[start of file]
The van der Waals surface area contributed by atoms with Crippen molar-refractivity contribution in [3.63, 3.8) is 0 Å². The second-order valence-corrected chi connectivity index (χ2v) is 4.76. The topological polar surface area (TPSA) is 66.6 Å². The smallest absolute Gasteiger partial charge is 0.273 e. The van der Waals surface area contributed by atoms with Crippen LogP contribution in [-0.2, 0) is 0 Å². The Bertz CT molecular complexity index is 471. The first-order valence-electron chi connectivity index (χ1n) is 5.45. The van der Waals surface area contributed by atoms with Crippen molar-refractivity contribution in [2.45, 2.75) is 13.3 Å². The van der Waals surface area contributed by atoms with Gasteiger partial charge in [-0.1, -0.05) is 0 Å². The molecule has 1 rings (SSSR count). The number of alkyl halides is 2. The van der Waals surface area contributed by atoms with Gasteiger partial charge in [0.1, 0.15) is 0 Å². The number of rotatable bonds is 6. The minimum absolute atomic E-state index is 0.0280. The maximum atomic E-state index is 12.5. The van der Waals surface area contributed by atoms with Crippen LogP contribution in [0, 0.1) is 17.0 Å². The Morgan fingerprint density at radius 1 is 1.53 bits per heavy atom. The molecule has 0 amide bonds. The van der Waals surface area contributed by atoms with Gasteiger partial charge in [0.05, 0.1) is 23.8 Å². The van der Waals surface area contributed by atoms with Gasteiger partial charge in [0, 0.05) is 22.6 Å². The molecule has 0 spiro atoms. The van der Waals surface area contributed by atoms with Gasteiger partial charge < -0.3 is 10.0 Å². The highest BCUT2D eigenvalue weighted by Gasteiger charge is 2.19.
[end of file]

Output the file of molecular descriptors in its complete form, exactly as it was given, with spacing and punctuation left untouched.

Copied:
The van der Waals surface area contributed by atoms with Crippen molar-refractivity contribution in [3.63, 3.8) is 0 Å². The second-order valence-corrected chi connectivity index (χ2v) is 4.76. The topological polar surface area (TPSA) is 66.6 Å². The smallest absolute Gasteiger partial charge is 0.273 e. The van der Waals surface area contributed by atoms with Crippen LogP contribution in [-0.2, 0) is 0 Å². The Bertz CT molecular complexity index is 471. The first-order valence-electron chi connectivity index (χ1n) is 5.45. The van der Waals surface area contributed by atoms with Crippen molar-refractivity contribution in [2.45, 2.75) is 13.3 Å². The van der Waals surface area contributed by atoms with Gasteiger partial charge in [-0.1, -0.05) is 0 Å². The molecule has 1 rings (SSSR count). The number of alkyl halides is 2. The van der Waals surface area contributed by atoms with Gasteiger partial charge in [0.1, 0.15) is 0 Å². The number of rotatable bonds is 6. The minimum absolute atomic E-state index is 0.0280. The maximum atomic E-state index is 12.5. The van der Waals surface area contributed by atoms with Crippen LogP contribution in [0, 0.1) is 17.0 Å². The Morgan fingerprint density at radius 1 is 1.53 bits per heavy atom. The molecule has 0 amide bonds. The van der Waals surface area contributed by atoms with Gasteiger partial charge in [0.05, 0.1) is 23.8 Å². The van der Waals surface area contributed by atoms with Gasteiger partial charge in [0, 0.05) is 22.6 Å². The molecule has 0 spiro atoms. The van der Waals surface area contributed by atoms with Gasteiger partial charge < -0.3 is 10.0 Å². The highest BCUT2D eigenvalue weighted by Gasteiger charge is 2.19.